If there were awards for generic titles, Black Site Delta would win them. All of them. Those three little words tell you everything you need to know: The movie’s a militaristic action-thriller set on a decommissioned top-secret base. The “black site” is an off-the-books prison for the kind of clientele who’re too dangerous or too knowledgeable of the government’s secrets to be incarcerated anywhere else. But it’s also a cover for a long-range drone operation, which means that when terrorists hijack the facility, a dirty half-dozen inmates must band together to thwart the dastardly plot.
The problem with discussing plot holes is that nobody can really agree on what they are and if they matter. Everyone enters a movie with different expectations, and different degrees of tolerance for lapses in a story’s internal logic. A particularly diligent nit-picker can probably find some way to tear apart pretty much any narrative ever committed to film, but most people hand-wave those questions away to preserve their own enjoyment. Why didn’t Character X do Action Y in Situation Z? Because if they did, there wouldn’t be a movie. It’s as simple as that.
So, last night I got done watching M. Night Shyamalan’s Split. And, somewhat incredibly at this point in the director’s career, it’s actually really good. Not great, thanks largely to a handful of typically Shyamalanesque problems, but for a genre movie opening in January it’s far better than you could reasonably expect. In it, James McAvoy plays a kidnapper with dissociative identity disorder, Kevin, who harbours 23 distinct personalities and three captive teenage girls.
I’ve been thinking about Split almost constantly since. Which is odd, because it’s not a particularly cerebral movie. By the end, it’s pretty clear exactly what happened and why. But it is a movie with a twist. Several, in fact, and a big reveal at the very end, which is absolutely what people are going to be talking about long after they’ve forgotten the particulars of the movie itself. I didn’t see it coming at all, and it was honestly kind of amazing, especially for someone like me who’s familiar with the rest of Shyamalan’s work. We’ll get to this soon.
Christopher Nolan’s Interstellar should be viewed as one of the greatest sci-fi films of all time, and here I discuss why.
I am a deep thinker when it comes to the universe, and what this film manages to do is give the feeling of limitless space and the impossible task of demonstrating how difficult space exploration will be when it is our time to space travel. I say our time because it is inevitable, is it not? NASA is already putting the technical processes and the technology in place to get humans onto Mars by 2030. Interstellar goes deeper than NASA’s plan – this is deep space exploration, whereby going through a black hole looks and feels possible on the big screen. The film manages to make the audience feel like they are on the journey of traveling such incredible distances using impressive visuals and amazing cinematography.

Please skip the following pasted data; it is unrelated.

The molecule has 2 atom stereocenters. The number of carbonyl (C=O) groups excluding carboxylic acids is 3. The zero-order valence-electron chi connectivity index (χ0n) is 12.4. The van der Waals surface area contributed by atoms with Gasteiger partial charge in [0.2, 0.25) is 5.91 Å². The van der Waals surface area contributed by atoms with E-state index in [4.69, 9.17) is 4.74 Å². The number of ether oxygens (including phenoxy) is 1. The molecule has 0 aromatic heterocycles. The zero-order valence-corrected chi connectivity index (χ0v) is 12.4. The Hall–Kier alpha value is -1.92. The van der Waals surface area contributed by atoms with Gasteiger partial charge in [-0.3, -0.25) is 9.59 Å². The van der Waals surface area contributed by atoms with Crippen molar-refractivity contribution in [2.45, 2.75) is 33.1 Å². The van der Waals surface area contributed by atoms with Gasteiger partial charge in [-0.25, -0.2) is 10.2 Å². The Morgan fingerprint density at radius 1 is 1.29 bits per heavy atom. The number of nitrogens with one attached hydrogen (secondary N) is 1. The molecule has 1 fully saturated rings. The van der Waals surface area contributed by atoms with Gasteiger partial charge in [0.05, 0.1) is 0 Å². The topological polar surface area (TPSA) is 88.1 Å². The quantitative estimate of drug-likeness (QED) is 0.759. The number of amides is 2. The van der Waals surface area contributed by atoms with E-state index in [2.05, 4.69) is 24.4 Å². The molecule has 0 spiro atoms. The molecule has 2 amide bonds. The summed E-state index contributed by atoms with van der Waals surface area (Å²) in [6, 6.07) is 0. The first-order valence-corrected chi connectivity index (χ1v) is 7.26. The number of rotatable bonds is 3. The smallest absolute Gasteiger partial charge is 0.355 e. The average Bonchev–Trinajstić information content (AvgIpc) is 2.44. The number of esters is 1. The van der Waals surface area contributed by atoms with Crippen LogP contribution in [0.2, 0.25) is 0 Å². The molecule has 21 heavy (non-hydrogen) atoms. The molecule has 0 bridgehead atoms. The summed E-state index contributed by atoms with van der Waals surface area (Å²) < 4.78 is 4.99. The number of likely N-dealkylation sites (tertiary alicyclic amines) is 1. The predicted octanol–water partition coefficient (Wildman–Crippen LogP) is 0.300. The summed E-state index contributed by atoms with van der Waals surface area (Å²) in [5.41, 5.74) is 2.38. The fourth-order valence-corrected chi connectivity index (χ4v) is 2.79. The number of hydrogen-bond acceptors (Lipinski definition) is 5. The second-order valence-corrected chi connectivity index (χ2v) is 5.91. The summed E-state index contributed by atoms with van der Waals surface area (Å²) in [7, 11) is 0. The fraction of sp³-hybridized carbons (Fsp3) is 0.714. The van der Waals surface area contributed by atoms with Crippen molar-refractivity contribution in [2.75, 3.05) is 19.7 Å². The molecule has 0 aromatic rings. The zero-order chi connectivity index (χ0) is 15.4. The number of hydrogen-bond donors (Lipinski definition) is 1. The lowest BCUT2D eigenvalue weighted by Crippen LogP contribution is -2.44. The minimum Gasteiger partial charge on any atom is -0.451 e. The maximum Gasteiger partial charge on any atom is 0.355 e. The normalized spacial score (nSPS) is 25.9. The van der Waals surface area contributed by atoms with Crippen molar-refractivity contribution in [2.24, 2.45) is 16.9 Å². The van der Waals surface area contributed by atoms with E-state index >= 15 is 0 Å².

When you start reviewing films on a consistent basis, you have this strange realisation that you have to go to the cinemas on your own. Well, not for the “big” films that mass audiences are interested in, but persuading your partner to join you in watching something that is not as celebrated in the media is no small feat. Ironically, the films that get less press tend to be better than the commercial opponents.
Before I went to the cinema on my own, I used to look at others and wonder why they are not amongst company. How narrow-minded of me, to think that. Do you question someone watching a film on Netflix on a lonely Friday night? No, why should you? The instilled belief is that the cinema is a social event, and that argument is correct to an extent.
There is something distinctively relaxing when you go to the cinemas. You grab your drinks and snacks, and then you sit comfortably in your chosen seat watching the adverts and trailers in a lightly dimmed room preparing yourself for the full feature. Then, the lights dim more, and this is it. The film is about to start, and what lies now is just you and the big screen. The audience falls silent, and you watch a narrative unfold in front of you.
At least that’s how I used to remember the cinemas, especially when I was younger, where theatre staff held torches so they could investigate an issue or if someone was anti-social so they were removed from the viewing. Now, frankly nobody gives a shit – cinema courtesy is dead, and having a distraction-free trip is now the luck of the draw.
I recently reviewed Warcraft: The Beginning and what really struck me is that I honestly did not understand the story. My main issue with the narrative is that it did not cater to those who were unfamiliar with the Warcraft games. A lot of things happened in the film at such a fast pace. In my quest to understand the film, I did a Q&A with a Warcraft fan called Nyn.
Nyn has been a Warcraft fan for more than a decade, and first played World of Warcraft in Vanilla. She is a former guild leader, an officer in her current guild, and a married mother with two daughters. Her “main” character is named Nynaeve (from the Wheel of Time books). Nyn loves fantasy, and grew up wanting to live in Middle-earth or Narnia.
Make sure to follow Nyn on twitter – @Lawilc01
Here is my Q&A with Nyn: